Christian Hillan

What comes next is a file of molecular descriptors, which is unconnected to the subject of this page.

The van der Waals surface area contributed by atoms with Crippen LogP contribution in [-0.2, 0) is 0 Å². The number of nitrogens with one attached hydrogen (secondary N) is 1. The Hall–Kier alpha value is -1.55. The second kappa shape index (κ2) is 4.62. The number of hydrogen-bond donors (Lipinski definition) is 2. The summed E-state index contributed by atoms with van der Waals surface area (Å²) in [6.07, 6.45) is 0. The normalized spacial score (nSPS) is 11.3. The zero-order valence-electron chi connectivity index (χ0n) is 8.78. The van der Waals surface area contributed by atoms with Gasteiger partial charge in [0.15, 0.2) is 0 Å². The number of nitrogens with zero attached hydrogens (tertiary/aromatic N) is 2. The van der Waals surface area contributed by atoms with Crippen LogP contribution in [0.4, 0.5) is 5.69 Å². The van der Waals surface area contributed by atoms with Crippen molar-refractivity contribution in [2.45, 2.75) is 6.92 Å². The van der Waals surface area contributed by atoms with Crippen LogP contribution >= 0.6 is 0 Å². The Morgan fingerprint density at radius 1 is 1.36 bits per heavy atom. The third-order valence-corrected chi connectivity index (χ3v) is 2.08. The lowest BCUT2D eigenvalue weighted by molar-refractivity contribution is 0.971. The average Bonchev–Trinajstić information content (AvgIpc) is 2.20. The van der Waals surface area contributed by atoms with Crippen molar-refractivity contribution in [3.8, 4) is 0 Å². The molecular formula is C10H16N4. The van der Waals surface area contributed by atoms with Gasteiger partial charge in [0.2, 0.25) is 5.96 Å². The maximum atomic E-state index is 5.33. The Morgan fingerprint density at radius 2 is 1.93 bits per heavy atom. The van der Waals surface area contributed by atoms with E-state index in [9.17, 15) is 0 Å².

Very little is known of the silversmith Christian Hillan, who flourished in London for a few years from the time of entering his first mark as a plate worker on 20 April 1736. His name, it is thought, suggests that he may have been a Scandinavian immigrant. His most productive period seems to have been immediately following his move about 1740 to the sign of the Crown and Golden Ball, Compton Street, Soho. His vacated premises there were subsequently taken by William Cripps who at that time (1743) was a next-door neighbour of Nicholas Sprimont. All three silversmiths worked in the fashionable rococo style but whereas Hillan disappears from the records in late 1742 or early 1743, and Sprimont went on in the mid-1740s to open the Chelsea porcelain factory, Cripps moved in 1746 to St. James's Street where he successfully continued the business established by David Willaume. a rare maker who is associated with the group of foreign-trained craftsmen in the circle of Paul de Lamerie. Along with the German immigrant James Shruder, the Liege-born Nicolas Sprimont and the French Huguenot Paul Crespin, Hillan brought Continental-inspired rococo fashion to the Lamerie group. Until 1742 Hillan occupied premises in Compton Street, Soho, next door to Sprimont, and it is likely that he did work for, or supplied silver to, the Lamerie group (see Christopher Hartop, The Huguenot Legacy, English Silver 1680-1760 from the Alan and Simone Harman Collection, 1996, p. 304, for a coffee jug by Hillan with scenic rather than sculptural decoration). It is not certain whether Hillan's origins were German or Scandinavian. Some works by Hillan are related to the published engravings of Caspar Gottlieb Eisler of Nuremberg, which in turn owe a debt to the designs of Juste-Aurle Meissonnier, one of the earliest and most influential proponents of the rococo style. The German interpretation of this essentially French style are characterized by a boldness of outline, seen in the shells and scrolls of both the Eisler print and his pieces, and the fan-like, "bat-wing" motif which surmounts the shells seen on surviving pieces. Interestingly, German influences can be seen in the designs of a French migre to London, Hubert François Gravelot, who was perhaps the most important promoter of the rococo style in England during his stay there between 1733 and 1745. George Vertue says that Gravelot designed for silversmiths but, apart from a watercolour design for ornament in the Victoria and Albert Museum, which also has "bat's wing" rocaille and a matted background very similar to the decoration on pieces by Hillan, virtually nothing remains to document Gravelot's involvement in silver design during the period (see Mark Girouard, "Coffee at Slaughter’s?" Country Life, 13 and 27 January and 3 February, 1966). Based on this design, it is tempting to suggest Gravelot as the designer to a number of Hillan’s woks and to see Hillan as part of the group of craftsmen, painters and designers who formed part of the group centred around the St. Martin's Lane Academy. Certainly, the highly developed rococo decoration of his pieces places them at the forefront of rococo silver design in England, even among the silversmiths of the Lamerie group.